Here’s a headline for SNL’s “Weekend Update” skit: Arizona bill would make intentional STD exposure a felony.
It’s not the bill that raises my eyebrows as much as the thought that people are intentionally giving one another STDs.
About the Arizona STD Bill
An article on AZCentral.com states that:
- Individuals are being contracted with STDs by partners who don’t share that they have one.
- The bill wants to make giving someone an STD a Class 6 felony.
- “Intentional exposure” is basically someone not disclosing they have an STD before sexual acts take place, tissue, organs or fluids are donated, or needles are shared.
Apparently, a few decades ago a host of other bills like this were passed but none lasted. Wonder why…
What’s wrong with this picture?
I have no doubt that STDs are a growing public health concern. They’ve been a problem in the past. They continue to be a problem today.
What’s concerning however are comments and thoughts behind getting a bill like this in place – for more reasons than one.
Here are my (unsolicited) thoughts:
Partners don’t share they have an STD…
If you know you’re infectious, you should not be spreading that around no matter what the motivation is. – Rep. Lela Alston, D-Phoenix.
I get it – the law would try to require that individuals tell someone they have an STD before they jump in the sack. Or share needles – which is a whole other problem in and of itself.
Good to protect the public.
I do appreciate that lawmakers are wanting to protect the public. Especially those who contract an STD because of someone’s sick joke. But – with STD occurrence being as high as it is, my suspicion is that they’re not spreading because of pranks. They’re spreading because of a lack of self control.
Where’s the accountability?
The law is saying individuals need the chance to prevent contracting an STD… especially if they know their buddy waiting in bed is about to give them herpes.
But here’s my question – why are we passing laws advocating this type of sexual behavior and lack of responsibility?
The best way to prevent an STD is to 1) abstain from sexual relationships and 2) use a condom. Why WOULDN’T you be using a condom if you’re about to sleep with someone you don’t know well enough to ask if they happen to have an STD?
The argument could be made that there are alternate forms of birth control other than a condom. My same thoughts apply. If you’re sleeping around, you need to know the realities of STDs.
- Read STD statistics (hint: they’re quite common)
- Know the difference between preventing conception and preventing STDs (hint – it’s NOT ALWAYS the same)
Educate yourself on what’s really going on out there and decide if you’re going to sleep with someone unprotected.
Laws to protect our people? I’m all for them.
Laws to enable a lack of education about STDs and diminish the personal responsibility that comes with sexually interacting with someone? I don’t think so.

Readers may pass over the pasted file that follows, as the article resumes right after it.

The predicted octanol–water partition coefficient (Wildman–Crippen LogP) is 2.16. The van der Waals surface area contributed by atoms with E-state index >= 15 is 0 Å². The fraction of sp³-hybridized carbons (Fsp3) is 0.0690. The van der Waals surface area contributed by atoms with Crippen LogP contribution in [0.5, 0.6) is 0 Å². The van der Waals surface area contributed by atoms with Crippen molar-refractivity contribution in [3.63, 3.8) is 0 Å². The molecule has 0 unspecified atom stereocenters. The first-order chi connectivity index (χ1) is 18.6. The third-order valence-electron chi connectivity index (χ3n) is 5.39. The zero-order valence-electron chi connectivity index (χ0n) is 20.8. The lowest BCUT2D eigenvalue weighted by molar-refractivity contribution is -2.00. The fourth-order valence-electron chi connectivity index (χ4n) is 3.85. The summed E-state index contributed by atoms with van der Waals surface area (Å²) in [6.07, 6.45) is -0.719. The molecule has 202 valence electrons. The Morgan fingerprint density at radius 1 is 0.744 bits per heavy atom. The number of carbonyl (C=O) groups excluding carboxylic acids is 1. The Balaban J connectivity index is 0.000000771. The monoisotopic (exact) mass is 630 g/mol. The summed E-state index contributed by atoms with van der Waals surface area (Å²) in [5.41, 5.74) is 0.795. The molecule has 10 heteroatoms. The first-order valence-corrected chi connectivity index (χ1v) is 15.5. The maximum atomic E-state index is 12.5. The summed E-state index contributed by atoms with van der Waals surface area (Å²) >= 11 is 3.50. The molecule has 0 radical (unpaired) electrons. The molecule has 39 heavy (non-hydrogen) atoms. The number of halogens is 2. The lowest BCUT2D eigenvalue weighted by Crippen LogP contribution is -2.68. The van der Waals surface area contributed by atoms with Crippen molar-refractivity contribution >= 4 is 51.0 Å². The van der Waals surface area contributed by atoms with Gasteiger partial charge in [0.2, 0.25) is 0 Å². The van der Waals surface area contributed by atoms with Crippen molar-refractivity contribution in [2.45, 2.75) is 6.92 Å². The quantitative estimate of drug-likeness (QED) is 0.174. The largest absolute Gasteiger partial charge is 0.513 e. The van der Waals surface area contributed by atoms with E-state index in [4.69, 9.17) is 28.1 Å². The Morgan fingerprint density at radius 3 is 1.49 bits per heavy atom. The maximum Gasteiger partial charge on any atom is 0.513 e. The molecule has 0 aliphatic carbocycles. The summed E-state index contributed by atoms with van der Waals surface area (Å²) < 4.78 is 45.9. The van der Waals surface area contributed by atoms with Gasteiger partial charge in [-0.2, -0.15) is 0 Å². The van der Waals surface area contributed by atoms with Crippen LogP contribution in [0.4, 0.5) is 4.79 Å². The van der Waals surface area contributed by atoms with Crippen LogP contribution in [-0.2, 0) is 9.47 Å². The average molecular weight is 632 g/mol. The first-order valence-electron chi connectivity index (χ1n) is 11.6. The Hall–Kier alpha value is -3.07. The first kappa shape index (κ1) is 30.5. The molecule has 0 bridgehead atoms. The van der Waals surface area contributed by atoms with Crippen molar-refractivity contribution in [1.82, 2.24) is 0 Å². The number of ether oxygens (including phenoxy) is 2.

Class 6 Felony for giving someone an STD…
Hmm, giving someone an STD could be classified as a Class 6 felony? It’s nice that it’s the lowest-ranking felony in Arizona, however it can still mean jail time. And a felony is a felony. The average person hears “felon” and thinks murder, kidnapper, drug lord – you know, the bad guys. Not really “horn ball.” And if we’re going to label those with STDs as felons, we better be prepared for a population full of felons and a group of people angry at their classification.
And how exactly ARE you doing to track down the “felons.”
I know there are a lot of cool apps out there – such as the new one trying to tell you who gave you the flu.
But figuring out who gave you the STD – that could be tricky.
Why get STD tested?
Last, I’m concerned that laws like this would actually have an unwanted response. Why get STD tested if it’s going to put you in jail?
Adina Nack, a senior research fellow for the Council on Contemporary Families, says it perfectly:
“Legislation like this could unintentionally discourage people from getting tested and treated and diagnosed.”
It’s no fun to have an STD test come back positive. But modern medicine allows for the treatment of most STDs – which is one way to GET RID OF THEM.
Our final two cents…
So – on an ending note, to be clear:
- I advocate laws that protect the public and public health.
- When it comes to sexual behavior, there is a responsibility on BOTH consenting partners to ask the right questions and take the right steps to prevent pregnancy AND sexually transmitted diseases.
- STD testing is critical if we want to improve health and work on fixing the problem. Laws that deter this testing could have adverse effects.
What do you think – agree? Think I’m crazy? Would love to know your thoughts!